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A comparative phylogenetic study of genetics and folk music

Overview of attention for article published in Molecular Genetics & Genomics, March 2012
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About this Attention Score

  • In the top 25% of all research outputs scored by Altmetric
  • One of the highest-scoring outputs from this source (#9 of 992)
  • High Attention Score compared to outputs of the same age (93rd percentile)

Mentioned by

news
1 news outlet
twitter
6 tweeters

Citations

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19 Dimensions

Readers on

mendeley
32 Mendeley
citeulike
2 CiteULike
Title
A comparative phylogenetic study of genetics and folk music
Published in
Molecular Genetics & Genomics, March 2012
DOI 10.1007/s00438-012-0683-y
Pubmed ID
Authors

Horolma Pamjav, Zoltán Juhász, Andrea Zalán, Endre Németh, Bayarlkhagva Damdin

Abstract

Computer-aided comparison of folk music from different nations is one of the newest research areas. We were intrigued to have identified some important similarities between phylogenetic studies and modern folk music. First of all, both of them use similar concepts and representation tools such as multidimensional scaling for modelling relationship between populations. This gave us the idea to investigate whether these connections are merely accidental or if they mirror population migrations from the past. We raised the question; does the complex structure of musical connections display a clear picture and can this system be interpreted by the genetic analysis? This study is the first to systematically investigate the incidental genetic background of the folk music context between different populations. Paternal (42 populations) and maternal lineages (56 populations) were compared based on Fst genetic distances of the Y chromosomal and mtDNA haplogroup frequencies. To test this hypothesis, the corresponding musical cultures were also compared using an automatic overlap analysis of parallel melody styles for 31 Eurasian nations. We found that close musical relations of populations indicate close genetic distances (<0.05) with a probability of 82%. It was observed that there is a significant correlation between population genetics and folk music; maternal lineages have a more important role in folk music traditions than paternal lineages. Furthermore, the combination of these disciplines establishing a new interdisciplinary research field of "music-genetics" can be an efficient tool to get a more comprehensive picture on the complex behaviour of populations in prehistoric time.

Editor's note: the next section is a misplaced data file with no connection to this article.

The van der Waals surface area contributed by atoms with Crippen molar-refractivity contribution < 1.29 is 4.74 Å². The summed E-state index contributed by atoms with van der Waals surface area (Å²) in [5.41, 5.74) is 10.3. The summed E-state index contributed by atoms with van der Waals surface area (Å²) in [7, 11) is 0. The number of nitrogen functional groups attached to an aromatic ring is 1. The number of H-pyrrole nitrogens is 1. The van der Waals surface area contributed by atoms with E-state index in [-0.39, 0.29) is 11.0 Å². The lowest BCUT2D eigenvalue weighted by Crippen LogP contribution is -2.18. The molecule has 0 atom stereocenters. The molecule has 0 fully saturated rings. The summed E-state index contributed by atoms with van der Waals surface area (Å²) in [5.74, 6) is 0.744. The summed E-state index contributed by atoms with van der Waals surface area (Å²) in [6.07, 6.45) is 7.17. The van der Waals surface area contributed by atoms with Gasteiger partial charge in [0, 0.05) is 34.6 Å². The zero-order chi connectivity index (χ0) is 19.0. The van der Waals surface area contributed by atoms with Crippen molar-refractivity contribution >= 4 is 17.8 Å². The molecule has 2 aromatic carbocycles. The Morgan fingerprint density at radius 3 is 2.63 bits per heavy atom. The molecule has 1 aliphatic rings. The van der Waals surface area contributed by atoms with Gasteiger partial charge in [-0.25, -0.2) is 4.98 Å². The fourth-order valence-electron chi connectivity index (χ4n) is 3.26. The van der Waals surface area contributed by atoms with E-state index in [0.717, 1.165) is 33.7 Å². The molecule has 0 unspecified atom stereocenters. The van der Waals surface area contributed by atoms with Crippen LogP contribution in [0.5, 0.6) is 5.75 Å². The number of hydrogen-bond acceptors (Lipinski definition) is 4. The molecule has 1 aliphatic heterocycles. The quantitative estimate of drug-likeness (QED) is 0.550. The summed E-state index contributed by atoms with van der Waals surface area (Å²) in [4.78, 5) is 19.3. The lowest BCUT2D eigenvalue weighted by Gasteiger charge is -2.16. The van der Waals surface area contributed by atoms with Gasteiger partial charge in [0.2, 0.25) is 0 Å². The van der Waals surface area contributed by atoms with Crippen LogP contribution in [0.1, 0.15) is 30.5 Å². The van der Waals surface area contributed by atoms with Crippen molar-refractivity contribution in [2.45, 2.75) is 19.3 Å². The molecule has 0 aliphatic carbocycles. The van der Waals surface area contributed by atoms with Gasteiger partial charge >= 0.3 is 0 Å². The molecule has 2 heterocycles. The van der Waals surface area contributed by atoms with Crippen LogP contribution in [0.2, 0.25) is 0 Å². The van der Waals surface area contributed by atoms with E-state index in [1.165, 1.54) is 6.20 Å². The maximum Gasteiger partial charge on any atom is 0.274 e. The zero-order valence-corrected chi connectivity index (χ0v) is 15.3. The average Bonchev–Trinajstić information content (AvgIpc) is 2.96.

Twitter Demographics

The data shown below were collected from the profiles of 6 tweeters who shared this research output. Click here to find out more about how the information was compiled.

Mendeley readers

The data shown below were compiled from readership statistics for 32 Mendeley readers of this research output. Click here to see the associated Mendeley record.

Geographical breakdown

Country Count As %
United Kingdom 1 3%
Hungary 1 3%
Unknown 30 94%

Demographic breakdown

Readers by professional status Count As %
Student > Ph. D. Student 9 28%
Researcher 9 28%
Professor > Associate Professor 3 9%
Student > Bachelor 3 9%
Student > Master 2 6%
Other 6 19%
Readers by discipline Count As %
Agricultural and Biological Sciences 11 34%
Biochemistry, Genetics and Molecular Biology 6 19%
Psychology 4 13%
Unspecified 2 6%
Arts and Humanities 2 6%
Other 7 22%

Attention Score in Context

This research output has an Altmetric Attention Score of 15. This is our high-level measure of the quality and quantity of online attention that it has received. This Attention Score, as well as the ranking and number of research outputs shown below, was calculated when the research output was last mentioned on 06 January 2016.
All research outputs
#864,490
of 12,217,320 outputs
Outputs from Molecular Genetics & Genomics
#9
of 992 outputs
Outputs of similar age
#7,498
of 111,838 outputs
Outputs of similar age from Molecular Genetics & Genomics
#2
of 4 outputs
Altmetric has tracked 12,217,320 research outputs across all sources so far. Compared to these this one has done particularly well and is in the 92nd percentile: it's in the top 10% of all research outputs ever tracked by Altmetric.
So far Altmetric has tracked 992 research outputs from this source. They receive a mean Attention Score of 3.4. This one has done particularly well, scoring higher than 99% of its peers.
Older research outputs will score higher simply because they've had more time to accumulate mentions. To account for age we can compare this Altmetric Attention Score to the 111,838 tracked outputs that were published within six weeks on either side of this one in any source. This one has done particularly well, scoring higher than 93% of its contemporaries.
We're also able to compare this research output to 4 others from the same source and published within six weeks on either side of this one. This one has scored higher than 2 of them.